Unclean is the nature and name of the enchantment.
Of course Elizabeth Bishop could seemingly toss them off…
Miracle for Breakfast
by Elizabeth Bishop
At six o’clock we were waiting for coffee,
waiting for coffee and the charitable crumb
that was going to be served from a certain balcony
—like kings of old, or like a miracle.
It was still dark. One foot of the sun
steadied itself on a long ripple in the river.
The first ferry of the day had just crossed the river.
It was so cold we hoped that the coffee
would be very hot, seeing that the sun
was not going to warm us; and that the crumb
would be a loaf each, buttered, by a miracle.
At seven a man stepped out on the balcony.
He stood for a minute alone on the balcony
looking over our heads toward the river.
A servant handed him the makings of a miracle,
consisting of one lone cup of coffee
and one roll, which he proceeded to crumb,
his head, so to speak, in the clouds—along with the sun.
Was the man crazy? What under the sun
was he trying to do, up there on his balcony!
Each man received one rather hard crumb,
which some flicked scornfully into the river,
and, in a cup, one drop of the coffee.
Some of us stood around, waiting for the miracle.
I can tell what I saw next; it was not a miracle.
A beautiful villa stood in the sun
and from its doors came the smell of hot coffee.
In front, a baroque white plaster balcony
added by birds, who nest along the river,
—I saw it with one eye close to the crumb—
and galleries and marble chambers. My crumb
my mansion, made for me by a miracle,
through ages, by insects, birds, and the river
working the stone. Every day, in the sun,
at breakfast time I sit on my balcony
with my feet up, and drink gallons of coffee.
We licked up the crumb and swallowed the coffee.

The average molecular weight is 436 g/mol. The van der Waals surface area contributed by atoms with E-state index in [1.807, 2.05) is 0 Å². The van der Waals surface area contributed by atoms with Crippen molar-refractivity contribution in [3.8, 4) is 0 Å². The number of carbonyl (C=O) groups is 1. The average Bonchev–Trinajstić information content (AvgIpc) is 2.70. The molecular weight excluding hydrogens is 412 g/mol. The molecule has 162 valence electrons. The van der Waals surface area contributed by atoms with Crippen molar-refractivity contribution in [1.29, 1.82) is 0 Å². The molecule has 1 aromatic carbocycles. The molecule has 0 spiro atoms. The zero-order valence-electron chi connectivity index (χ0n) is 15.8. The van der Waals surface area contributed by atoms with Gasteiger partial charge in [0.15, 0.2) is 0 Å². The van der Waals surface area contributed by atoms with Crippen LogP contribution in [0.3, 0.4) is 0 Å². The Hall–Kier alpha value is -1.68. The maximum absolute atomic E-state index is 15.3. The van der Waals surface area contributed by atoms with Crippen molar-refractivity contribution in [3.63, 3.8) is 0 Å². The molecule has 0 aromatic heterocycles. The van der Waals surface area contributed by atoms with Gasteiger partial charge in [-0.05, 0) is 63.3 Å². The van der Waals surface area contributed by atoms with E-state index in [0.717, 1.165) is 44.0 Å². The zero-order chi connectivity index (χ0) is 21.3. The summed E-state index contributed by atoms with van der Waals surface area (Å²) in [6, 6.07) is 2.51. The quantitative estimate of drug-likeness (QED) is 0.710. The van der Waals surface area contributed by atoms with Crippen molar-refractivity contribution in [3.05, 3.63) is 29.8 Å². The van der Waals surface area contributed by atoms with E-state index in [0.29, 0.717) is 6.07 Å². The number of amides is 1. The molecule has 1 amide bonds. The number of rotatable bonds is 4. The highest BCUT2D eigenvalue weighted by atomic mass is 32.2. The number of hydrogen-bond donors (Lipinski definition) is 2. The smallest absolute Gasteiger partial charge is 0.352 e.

A window across the river caught the sun
as if the miracle were working, on the wrong balcony.
And finally Donald Justice, overlooked, but one of my favorites:
Sestina: Here In Katmandu
by Donald Justice
We have climbed the mountain.
There’s nothing more to do.
It is terrible to come down
To the valley
Where, amidst many flowers,
One thinks of snow,
As formerly, amidst snow,
Climbing the mountain,
One thought of flowers,
Tremulous, ruddy with dew,
In the valley.
One caught their scent coming down.
It is difficult to adjust, once down,
To the absence of snow.
Clear days, from the valley,
One looks up at the mountain.
What else is there to do?
Prayer wheels, flowers!
Let the flowers
Fade, the prayer wheels run down.
What have they to do
With us who have stood atop the snow
Atop the mountain,
Flags seen from the valley?
It might be possible to live in the valley,
To bury oneself among flowers,
If one could forget the mountain,
How, never once looking down,
Stiff, blinded with snow,
One knew what to do.
Meanwhile it is not easy here in Katmandu,
Especially when to the valley
That wind which means snow
Elsewhere, but here means flowers,
As soon it must, from the mountain.
Some help on how to write your own, with yet another fine example from Anthony Hecht.